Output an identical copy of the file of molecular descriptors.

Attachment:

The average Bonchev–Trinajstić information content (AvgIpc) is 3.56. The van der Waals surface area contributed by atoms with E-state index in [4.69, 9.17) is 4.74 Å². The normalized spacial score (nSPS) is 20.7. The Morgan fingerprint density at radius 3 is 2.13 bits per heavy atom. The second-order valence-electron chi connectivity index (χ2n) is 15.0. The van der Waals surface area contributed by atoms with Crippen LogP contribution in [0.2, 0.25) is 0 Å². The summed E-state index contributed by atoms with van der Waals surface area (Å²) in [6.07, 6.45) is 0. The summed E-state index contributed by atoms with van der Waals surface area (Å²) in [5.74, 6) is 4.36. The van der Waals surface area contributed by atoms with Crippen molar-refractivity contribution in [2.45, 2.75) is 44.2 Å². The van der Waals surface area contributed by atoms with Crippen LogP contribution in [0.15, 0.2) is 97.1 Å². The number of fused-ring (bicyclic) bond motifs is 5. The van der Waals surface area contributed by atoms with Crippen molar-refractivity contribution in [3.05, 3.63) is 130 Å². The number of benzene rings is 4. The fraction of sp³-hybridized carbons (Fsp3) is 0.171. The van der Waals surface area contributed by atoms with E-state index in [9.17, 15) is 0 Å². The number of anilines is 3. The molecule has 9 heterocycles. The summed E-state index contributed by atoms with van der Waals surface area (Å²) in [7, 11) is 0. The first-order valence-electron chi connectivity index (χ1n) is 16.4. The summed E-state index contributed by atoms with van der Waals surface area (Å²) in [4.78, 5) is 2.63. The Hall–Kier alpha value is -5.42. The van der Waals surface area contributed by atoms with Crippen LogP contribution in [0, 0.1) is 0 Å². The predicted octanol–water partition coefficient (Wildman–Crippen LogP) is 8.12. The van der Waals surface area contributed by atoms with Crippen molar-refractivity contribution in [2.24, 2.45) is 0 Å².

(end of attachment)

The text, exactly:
The average Bonchev–Trinajstić information content (AvgIpc) is 3.56. The van der Waals surface area contributed by atoms with E-state index in [4.69, 9.17) is 4.74 Å². The normalized spacial score (nSPS) is 20.7. The Morgan fingerprint density at radius 3 is 2.13 bits per heavy atom. The second-order valence-electron chi connectivity index (χ2n) is 15.0. The van der Waals surface area contributed by atoms with Crippen LogP contribution in [0.2, 0.25) is 0 Å². The summed E-state index contributed by atoms with van der Waals surface area (Å²) in [6.07, 6.45) is 0. The summed E-state index contributed by atoms with van der Waals surface area (Å²) in [5.74, 6) is 4.36. The van der Waals surface area contributed by atoms with Crippen molar-refractivity contribution in [2.45, 2.75) is 44.2 Å². The van der Waals surface area contributed by atoms with Crippen LogP contribution in [0.15, 0.2) is 97.1 Å². The number of fused-ring (bicyclic) bond motifs is 5. The van der Waals surface area contributed by atoms with Crippen molar-refractivity contribution in [3.05, 3.63) is 130 Å². The number of benzene rings is 4. The fraction of sp³-hybridized carbons (Fsp3) is 0.171. The van der Waals surface area contributed by atoms with E-state index in [9.17, 15) is 0 Å². The number of anilines is 3. The molecule has 9 heterocycles. The summed E-state index contributed by atoms with van der Waals surface area (Å²) in [7, 11) is 0. The first-order valence-electron chi connectivity index (χ1n) is 16.4. The summed E-state index contributed by atoms with van der Waals surface area (Å²) in [4.78, 5) is 2.63. The Hall–Kier alpha value is -5.42. The van der Waals surface area contributed by atoms with Crippen LogP contribution in [0, 0.1) is 0 Å². The predicted octanol–water partition coefficient (Wildman–Crippen LogP) is 8.12. The van der Waals surface area contributed by atoms with Crippen molar-refractivity contribution in [2.24, 2.45) is 0 Å².